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The Kentons by William Dean Howells

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it to me, and so I shall do it. I don't believe Mr. Breckon will think
it's queer or squeamish."

"I've no doubt he'll take it in the right way; you'll know how to--"
Kenton looked into his hat, which he had taken off and then put it on
again. His tone and his manner were sufficiently sneaking, and he could
not make them otherwise. It was for this reason, no doubt, that he would
not prolong the interview.

"Oh yes, go!" said Mrs. Kenton, as he found himself with his hand on the
door. "Leave it all to me, do!" and he was aware of skulking out of the
room. By the time that it would have taken him so long as to walk to the
top of the grand stairway he was back again. "He's coming!" he said,
breathlessly. "I saw him at the bottom of the stairs. Go into your room
and wash your eyes. I'LL tell him."

"No, no, Rufus! Let me! It will be much better. You'll be sure to
bungle it."

"We must risk that. You were quite right, Sarah. It would have been
cowardly in me to let you do it."

"Rufus! You know I didn't mean it! Surely you're not resenting that?"

"No. I'm glad you made me see it. You're all right, Sarah, and you'll
find that it will all come out all right. You needn't be afraid I'll
bungle it. I shall use discretion. Go--"

"I shall not stir a step from this parlor! You've got back all your
spirit, dear," said the old wife, with young pride in her husband.
"But I must say that Ellen is putting more upon you than she has any
right to. I think she might tell him herself."

"No, it's our business--my business. We allowed her to get in for it.
She's quite right about it. We must not let him commit himself to her
till he knows the thing that most puts her to shame. It isn't enough for
us to say that it was really no shame. She feels that it casts a sort of
stain--you know what I mean, Sarah, and I believe I can make this young
man know. If I can't, so much the worse for him. He shall never see
Ellen again."

"Oh, Rufus!"

"Do you think he would be worthy of her if he couldn't?"

"I think Ellen is perfectly ridiculous."

"Then that shows that I am right in deciding not to leave this thing to
you. I feel as she does about it, and I intend that he shall."

"Do you intend to let her run the chance of losing him?"

"That is what I intend to do."

"Well, then, I'll tell you what: I am going to stay right here. We will
both see him; it's right for us to do it." But at a rap on the parlor
door Mrs. Kenton flew to that of her own room, which she closed upon her
with a sort of Parthian whimper, "Oh, do be careful, Rufus!"

Whether Kenton was careful or not could never be known, from either
Kenton himself or from Breckon. The judge did tell him everything, and
the young man received the most damning details of Ellen's history with a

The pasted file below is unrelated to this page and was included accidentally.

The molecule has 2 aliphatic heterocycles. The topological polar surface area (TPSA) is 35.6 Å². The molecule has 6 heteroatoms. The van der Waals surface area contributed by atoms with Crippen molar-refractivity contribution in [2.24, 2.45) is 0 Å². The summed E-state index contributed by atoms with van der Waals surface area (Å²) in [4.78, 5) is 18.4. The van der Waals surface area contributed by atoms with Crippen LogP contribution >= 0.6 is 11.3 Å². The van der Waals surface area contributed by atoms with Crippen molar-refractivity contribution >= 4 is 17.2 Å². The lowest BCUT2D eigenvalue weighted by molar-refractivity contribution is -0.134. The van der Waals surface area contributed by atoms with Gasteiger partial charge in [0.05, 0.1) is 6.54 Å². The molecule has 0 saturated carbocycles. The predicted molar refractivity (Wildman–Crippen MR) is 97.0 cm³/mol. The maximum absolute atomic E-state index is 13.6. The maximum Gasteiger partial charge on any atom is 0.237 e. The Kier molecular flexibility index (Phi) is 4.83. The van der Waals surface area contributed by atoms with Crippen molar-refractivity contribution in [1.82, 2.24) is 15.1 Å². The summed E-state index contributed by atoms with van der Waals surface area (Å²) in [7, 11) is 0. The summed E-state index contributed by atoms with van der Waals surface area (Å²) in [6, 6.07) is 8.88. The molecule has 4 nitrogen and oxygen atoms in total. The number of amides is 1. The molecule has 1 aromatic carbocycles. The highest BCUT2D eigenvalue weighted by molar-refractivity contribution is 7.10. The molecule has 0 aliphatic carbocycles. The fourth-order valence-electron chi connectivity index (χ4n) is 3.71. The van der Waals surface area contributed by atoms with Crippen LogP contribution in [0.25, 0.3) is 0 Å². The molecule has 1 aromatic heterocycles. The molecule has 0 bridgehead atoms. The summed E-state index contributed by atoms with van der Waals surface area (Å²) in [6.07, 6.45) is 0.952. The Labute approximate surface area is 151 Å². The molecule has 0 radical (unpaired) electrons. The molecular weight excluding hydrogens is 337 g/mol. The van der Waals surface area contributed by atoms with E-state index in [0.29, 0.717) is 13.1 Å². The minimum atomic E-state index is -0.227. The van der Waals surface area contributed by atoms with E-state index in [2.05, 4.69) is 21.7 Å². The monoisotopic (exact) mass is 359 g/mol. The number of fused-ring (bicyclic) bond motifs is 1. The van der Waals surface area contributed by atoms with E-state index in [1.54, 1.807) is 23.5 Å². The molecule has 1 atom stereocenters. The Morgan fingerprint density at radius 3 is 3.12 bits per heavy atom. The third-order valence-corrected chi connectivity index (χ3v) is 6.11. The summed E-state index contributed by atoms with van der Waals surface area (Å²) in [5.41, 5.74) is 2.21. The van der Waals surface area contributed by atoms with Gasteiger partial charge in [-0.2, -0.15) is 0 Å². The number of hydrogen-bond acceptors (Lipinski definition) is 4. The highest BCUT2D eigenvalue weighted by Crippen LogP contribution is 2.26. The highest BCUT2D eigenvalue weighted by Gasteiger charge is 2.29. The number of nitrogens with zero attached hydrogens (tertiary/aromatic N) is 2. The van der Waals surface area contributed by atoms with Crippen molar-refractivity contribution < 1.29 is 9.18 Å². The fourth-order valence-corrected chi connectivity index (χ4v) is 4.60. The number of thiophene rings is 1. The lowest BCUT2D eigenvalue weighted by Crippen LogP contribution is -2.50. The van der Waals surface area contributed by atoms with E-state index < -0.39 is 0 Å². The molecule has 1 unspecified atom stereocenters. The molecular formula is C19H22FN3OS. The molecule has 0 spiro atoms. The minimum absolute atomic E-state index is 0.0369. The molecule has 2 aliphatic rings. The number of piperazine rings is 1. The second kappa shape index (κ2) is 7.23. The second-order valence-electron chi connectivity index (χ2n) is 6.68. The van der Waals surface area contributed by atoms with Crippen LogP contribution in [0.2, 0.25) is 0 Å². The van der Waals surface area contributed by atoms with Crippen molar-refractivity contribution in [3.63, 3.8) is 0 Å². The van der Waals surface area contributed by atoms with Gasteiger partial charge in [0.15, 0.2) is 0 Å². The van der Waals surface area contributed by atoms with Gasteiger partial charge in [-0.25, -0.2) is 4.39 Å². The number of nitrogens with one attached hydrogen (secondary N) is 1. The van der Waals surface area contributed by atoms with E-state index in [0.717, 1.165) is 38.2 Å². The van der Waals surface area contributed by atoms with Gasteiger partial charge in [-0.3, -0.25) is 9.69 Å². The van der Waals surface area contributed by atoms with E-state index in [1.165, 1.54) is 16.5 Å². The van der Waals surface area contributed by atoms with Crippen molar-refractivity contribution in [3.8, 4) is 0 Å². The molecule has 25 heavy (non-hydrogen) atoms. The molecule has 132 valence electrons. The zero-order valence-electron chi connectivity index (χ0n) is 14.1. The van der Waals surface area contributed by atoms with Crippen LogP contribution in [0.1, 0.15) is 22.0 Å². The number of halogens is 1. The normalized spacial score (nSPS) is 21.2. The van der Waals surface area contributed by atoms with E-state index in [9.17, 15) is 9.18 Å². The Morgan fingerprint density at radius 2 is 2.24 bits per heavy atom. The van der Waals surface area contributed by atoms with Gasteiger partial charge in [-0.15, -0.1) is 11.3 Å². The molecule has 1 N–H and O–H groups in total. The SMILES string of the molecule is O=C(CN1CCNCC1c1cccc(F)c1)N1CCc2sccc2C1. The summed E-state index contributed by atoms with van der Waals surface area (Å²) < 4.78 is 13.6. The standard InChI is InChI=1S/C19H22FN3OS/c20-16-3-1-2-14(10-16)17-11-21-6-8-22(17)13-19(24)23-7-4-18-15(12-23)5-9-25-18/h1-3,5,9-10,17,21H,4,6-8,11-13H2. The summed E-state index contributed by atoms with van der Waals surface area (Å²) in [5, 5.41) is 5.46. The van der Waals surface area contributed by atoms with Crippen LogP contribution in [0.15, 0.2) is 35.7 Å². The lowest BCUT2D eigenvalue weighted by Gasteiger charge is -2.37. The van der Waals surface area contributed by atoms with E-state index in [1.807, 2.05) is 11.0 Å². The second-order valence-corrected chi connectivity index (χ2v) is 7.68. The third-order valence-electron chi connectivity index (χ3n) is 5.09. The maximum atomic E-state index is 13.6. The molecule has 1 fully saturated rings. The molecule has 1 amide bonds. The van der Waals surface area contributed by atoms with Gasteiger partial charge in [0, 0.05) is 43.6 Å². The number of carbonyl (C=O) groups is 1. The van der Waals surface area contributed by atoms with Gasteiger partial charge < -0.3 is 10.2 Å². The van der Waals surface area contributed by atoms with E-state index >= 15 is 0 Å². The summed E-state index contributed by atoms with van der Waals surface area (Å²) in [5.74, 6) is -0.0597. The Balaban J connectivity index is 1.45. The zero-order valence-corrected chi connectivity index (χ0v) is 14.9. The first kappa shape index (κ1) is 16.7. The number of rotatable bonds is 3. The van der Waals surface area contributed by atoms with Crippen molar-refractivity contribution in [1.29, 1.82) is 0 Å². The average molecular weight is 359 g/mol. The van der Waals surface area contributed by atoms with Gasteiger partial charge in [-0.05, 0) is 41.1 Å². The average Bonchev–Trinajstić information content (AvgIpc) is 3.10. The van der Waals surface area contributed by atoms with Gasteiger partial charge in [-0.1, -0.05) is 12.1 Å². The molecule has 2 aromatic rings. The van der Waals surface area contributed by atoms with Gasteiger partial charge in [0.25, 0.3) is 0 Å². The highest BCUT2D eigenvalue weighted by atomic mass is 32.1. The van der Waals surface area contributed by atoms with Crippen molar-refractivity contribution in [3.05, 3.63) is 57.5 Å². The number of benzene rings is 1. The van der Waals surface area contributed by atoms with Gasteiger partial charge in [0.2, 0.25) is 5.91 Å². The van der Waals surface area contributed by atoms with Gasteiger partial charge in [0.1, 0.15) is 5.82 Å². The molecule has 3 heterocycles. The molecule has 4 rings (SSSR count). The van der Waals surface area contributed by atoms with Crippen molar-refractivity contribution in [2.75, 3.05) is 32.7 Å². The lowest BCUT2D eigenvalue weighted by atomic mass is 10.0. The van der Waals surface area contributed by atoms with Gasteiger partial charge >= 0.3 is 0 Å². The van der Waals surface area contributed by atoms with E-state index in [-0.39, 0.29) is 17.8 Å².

radiant absence which testified that they fell upon a surface sense of
Kenton, and did not penetrate to the all-pervading sense of Ellen herself
below. At the end Kenton was afraid he had not understood.

"You understand," he said, "that she could not consent to see you before
you knew just how weak she thought she had been." The judge stiffened to
defiance in making this humiliation. "I don't consider, myself, that she
was weak at all."

"Of course not!" Breckon beamed back at him.

"I consider that throughout she acted with the greatest--greatest--And
that in that affair, when he behaved with that--that outrageous
impudence, it was because she had misled the scoundrel by her kindness,
her forbearance, her wish not to do him the least shadow of injustice,
but to give him every chance of proving himself worthy of her tolerance;

The judge choked, and Breckon eagerly asked, "And shall I--may I see her

"Why--yes," the judge faltered. "If you're sure--"

"What about?" Breckon demanded.

"I don't know whether she will believe that I have told you."

"I will try to convince her. Where shall I see her?"

"I will go and tell her you are here. I will bring her--"

Kenton passed into the adjoining room, where his wife laid hold of him,
almost violently. "You did it beautifully, Rufus," she huskily
whispered, "and I was so afraid you would spoil everything. Oh, how
manly you were, and how perfect he was! But now it's my turn, and I will
go and bring Ellen--You will let me, won't you?"

"You may do anything you please, Sarah. I don't want to have any more of
this," said the judge from the chair he had dropped into.

"Well, then, I will bring her at once," said Mrs. Kenton, staying only in
her gladness to kiss him on his gray head; he received her embrace with a
superficial sultriness which did not deceive her.

Ellen came back without her mother, and as soon as she entered the room,
and Breckon realized that she had come alone, he ran towards her as if to